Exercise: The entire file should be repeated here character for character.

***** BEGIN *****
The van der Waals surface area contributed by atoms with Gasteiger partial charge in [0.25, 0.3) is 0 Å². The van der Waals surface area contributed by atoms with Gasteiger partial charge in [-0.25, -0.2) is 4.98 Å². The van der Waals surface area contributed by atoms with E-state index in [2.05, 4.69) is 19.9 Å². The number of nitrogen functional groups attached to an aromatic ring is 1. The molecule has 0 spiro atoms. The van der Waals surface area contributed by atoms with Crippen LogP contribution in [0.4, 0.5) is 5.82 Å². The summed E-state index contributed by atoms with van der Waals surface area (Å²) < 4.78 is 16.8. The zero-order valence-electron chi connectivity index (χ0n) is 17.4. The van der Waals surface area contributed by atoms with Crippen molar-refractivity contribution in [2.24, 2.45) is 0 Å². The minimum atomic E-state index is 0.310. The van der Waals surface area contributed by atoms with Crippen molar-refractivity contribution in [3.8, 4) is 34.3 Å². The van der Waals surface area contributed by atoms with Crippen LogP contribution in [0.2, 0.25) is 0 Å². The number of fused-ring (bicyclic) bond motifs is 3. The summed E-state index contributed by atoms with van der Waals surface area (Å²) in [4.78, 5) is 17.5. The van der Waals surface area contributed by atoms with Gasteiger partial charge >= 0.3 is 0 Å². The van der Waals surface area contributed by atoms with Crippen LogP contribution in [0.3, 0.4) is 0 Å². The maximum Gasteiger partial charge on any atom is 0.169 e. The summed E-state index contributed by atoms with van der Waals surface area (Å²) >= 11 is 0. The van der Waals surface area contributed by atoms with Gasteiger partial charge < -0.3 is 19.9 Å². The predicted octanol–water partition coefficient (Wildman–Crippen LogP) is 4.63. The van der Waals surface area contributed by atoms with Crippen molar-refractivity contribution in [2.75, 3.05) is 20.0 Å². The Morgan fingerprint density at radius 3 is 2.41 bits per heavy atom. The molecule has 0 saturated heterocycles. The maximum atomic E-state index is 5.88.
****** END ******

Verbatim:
The van der Waals surface area contributed by atoms with Gasteiger partial charge in [0.25, 0.3) is 0 Å². The van der Waals surface area contributed by atoms with Gasteiger partial charge in [-0.25, -0.2) is 4.98 Å². The van der Waals surface area contributed by atoms with E-state index in [2.05, 4.69) is 19.9 Å². The number of nitrogen functional groups attached to an aromatic ring is 1. The molecule has 0 spiro atoms. The van der Waals surface area contributed by atoms with Crippen LogP contribution in [0.4, 0.5) is 5.82 Å². The summed E-state index contributed by atoms with van der Waals surface area (Å²) < 4.78 is 16.8. The zero-order valence-electron chi connectivity index (χ0n) is 17.4. The van der Waals surface area contributed by atoms with Crippen molar-refractivity contribution in [2.24, 2.45) is 0 Å². The minimum atomic E-state index is 0.310. The van der Waals surface area contributed by atoms with Crippen molar-refractivity contribution in [3.8, 4) is 34.3 Å². The van der Waals surface area contributed by atoms with Crippen LogP contribution in [0.2, 0.25) is 0 Å². The number of fused-ring (bicyclic) bond motifs is 3. The summed E-state index contributed by atoms with van der Waals surface area (Å²) in [4.78, 5) is 17.5. The van der Waals surface area contributed by atoms with Gasteiger partial charge >= 0.3 is 0 Å². The van der Waals surface area contributed by atoms with Crippen LogP contribution in [0.3, 0.4) is 0 Å². The maximum Gasteiger partial charge on any atom is 0.169 e. The summed E-state index contributed by atoms with van der Waals surface area (Å²) >= 11 is 0. The van der Waals surface area contributed by atoms with Gasteiger partial charge < -0.3 is 19.9 Å². The predicted octanol–water partition coefficient (Wildman–Crippen LogP) is 4.63. The van der Waals surface area contributed by atoms with Crippen molar-refractivity contribution in [2.75, 3.05) is 20.0 Å². The Morgan fingerprint density at radius 3 is 2.41 bits per heavy atom. The molecule has 0 saturated heterocycles. The maximum atomic E-state index is 5.88.